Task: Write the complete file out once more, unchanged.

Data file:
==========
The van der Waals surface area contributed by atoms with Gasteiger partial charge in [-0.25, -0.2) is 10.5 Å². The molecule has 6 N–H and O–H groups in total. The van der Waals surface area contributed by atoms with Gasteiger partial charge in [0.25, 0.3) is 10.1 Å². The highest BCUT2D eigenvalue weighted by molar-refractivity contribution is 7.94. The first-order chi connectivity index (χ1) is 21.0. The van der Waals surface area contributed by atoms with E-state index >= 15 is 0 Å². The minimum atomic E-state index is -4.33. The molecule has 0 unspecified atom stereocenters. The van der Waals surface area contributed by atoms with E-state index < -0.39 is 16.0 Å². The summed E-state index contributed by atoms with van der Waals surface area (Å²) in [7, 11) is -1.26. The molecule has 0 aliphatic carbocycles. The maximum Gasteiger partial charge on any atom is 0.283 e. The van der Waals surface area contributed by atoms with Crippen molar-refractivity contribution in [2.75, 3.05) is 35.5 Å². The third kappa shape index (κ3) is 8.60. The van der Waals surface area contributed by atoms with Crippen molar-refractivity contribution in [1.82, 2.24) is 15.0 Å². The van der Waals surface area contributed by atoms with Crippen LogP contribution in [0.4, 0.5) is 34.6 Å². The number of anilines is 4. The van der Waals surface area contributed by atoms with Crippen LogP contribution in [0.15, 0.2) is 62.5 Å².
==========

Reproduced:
The van der Waals surface area contributed by atoms with Gasteiger partial charge in [-0.25, -0.2) is 10.5 Å². The molecule has 6 N–H and O–H groups in total. The van der Waals surface area contributed by atoms with Gasteiger partial charge in [0.25, 0.3) is 10.1 Å². The highest BCUT2D eigenvalue weighted by molar-refractivity contribution is 7.94. The first-order chi connectivity index (χ1) is 21.0. The van der Waals surface area contributed by atoms with E-state index >= 15 is 0 Å². The minimum atomic E-state index is -4.33. The molecule has 0 unspecified atom stereocenters. The van der Waals surface area contributed by atoms with E-state index < -0.39 is 16.0 Å². The summed E-state index contributed by atoms with van der Waals surface area (Å²) in [7, 11) is -1.26. The molecule has 0 aliphatic carbocycles. The maximum Gasteiger partial charge on any atom is 0.283 e. The van der Waals surface area contributed by atoms with Crippen molar-refractivity contribution in [2.75, 3.05) is 35.5 Å². The third kappa shape index (κ3) is 8.60. The van der Waals surface area contributed by atoms with Crippen molar-refractivity contribution in [1.82, 2.24) is 15.0 Å². The van der Waals surface area contributed by atoms with Crippen LogP contribution in [0.4, 0.5) is 34.6 Å². The number of anilines is 4. The van der Waals surface area contributed by atoms with Crippen LogP contribution in [0.15, 0.2) is 62.5 Å².